Warwick Blow

Warwick Blow is the Owner and Founder of Safari In Style. He has more than 25 years’ experience in African travel, with 20 years spent based in Africa running one of the region’s most successful tour operators. Now based in the UK, Warwick launched Safari In Style to serve clients from across the world who want to experience the wonders of Africa. Crafting unique journeys from the rolling plains of the Serengeti to the bright lights of Cape Town and everywhere in between. He has a particular passion for getting off the beaten track and places that offer unique experiences that will be remembered forever.

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  1. Travel always sparks people’s imagination. So often it leads to great writing too. I love the description of the mopane worms eating the leaves of the trees, “there is a constant hum filling the air, like a thousand faint sewing machines.” This is such an imaginative simile for the sound of the worms’ millions of acts of destruction.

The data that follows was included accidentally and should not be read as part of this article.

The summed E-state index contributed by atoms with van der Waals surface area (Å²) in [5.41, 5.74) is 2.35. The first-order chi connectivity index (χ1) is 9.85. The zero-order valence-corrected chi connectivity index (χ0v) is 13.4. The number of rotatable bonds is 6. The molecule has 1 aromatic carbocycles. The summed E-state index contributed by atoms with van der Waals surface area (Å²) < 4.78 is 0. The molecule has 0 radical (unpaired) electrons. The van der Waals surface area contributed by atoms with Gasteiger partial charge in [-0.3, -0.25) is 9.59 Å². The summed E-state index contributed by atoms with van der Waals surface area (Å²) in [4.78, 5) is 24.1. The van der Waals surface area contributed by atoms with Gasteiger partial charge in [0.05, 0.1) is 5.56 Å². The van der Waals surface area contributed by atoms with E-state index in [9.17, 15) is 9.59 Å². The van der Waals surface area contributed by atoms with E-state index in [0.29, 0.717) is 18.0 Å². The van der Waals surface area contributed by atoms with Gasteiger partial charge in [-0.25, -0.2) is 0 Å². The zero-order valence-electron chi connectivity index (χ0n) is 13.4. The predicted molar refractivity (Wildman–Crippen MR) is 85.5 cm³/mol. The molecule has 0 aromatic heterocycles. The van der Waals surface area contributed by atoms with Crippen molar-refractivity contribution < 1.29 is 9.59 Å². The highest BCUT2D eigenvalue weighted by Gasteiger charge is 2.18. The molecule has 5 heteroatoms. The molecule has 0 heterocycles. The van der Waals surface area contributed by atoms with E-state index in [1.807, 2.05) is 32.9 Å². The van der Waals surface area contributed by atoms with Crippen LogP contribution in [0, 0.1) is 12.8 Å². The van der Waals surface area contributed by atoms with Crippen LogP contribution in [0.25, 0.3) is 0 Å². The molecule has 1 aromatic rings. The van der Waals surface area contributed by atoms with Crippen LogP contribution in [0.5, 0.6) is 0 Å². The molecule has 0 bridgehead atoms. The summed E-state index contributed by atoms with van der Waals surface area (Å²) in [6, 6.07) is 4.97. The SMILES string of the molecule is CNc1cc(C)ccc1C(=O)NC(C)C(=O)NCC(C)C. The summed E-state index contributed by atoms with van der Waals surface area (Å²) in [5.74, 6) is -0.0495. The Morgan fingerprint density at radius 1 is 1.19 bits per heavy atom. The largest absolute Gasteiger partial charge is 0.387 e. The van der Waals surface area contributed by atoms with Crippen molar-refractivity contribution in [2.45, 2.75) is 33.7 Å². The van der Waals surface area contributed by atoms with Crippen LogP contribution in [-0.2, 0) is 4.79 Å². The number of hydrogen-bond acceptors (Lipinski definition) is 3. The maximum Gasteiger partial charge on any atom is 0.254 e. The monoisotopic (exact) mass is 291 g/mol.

1. Hi Lynne,

      Thanks for the kind words, and yes indeed, travel definitely sparks something that fires the imagination. I think it really helps when you add a hefty dose of nature into the mix!



  2. Although a walking tour is something of a step into the unknown, that you might feel uneasy about, I would certainly recommend it. The guides are always very experienced and will look after your safety.

    Walking is the best of slow travel. You see the terrain at ground level just as the wildlife does. Your guide will look for tracks and amazing clues about the nearby wildlife. He’ll also tell you about how the indigenous tribes found dozens of natural remedies from the plants and trees.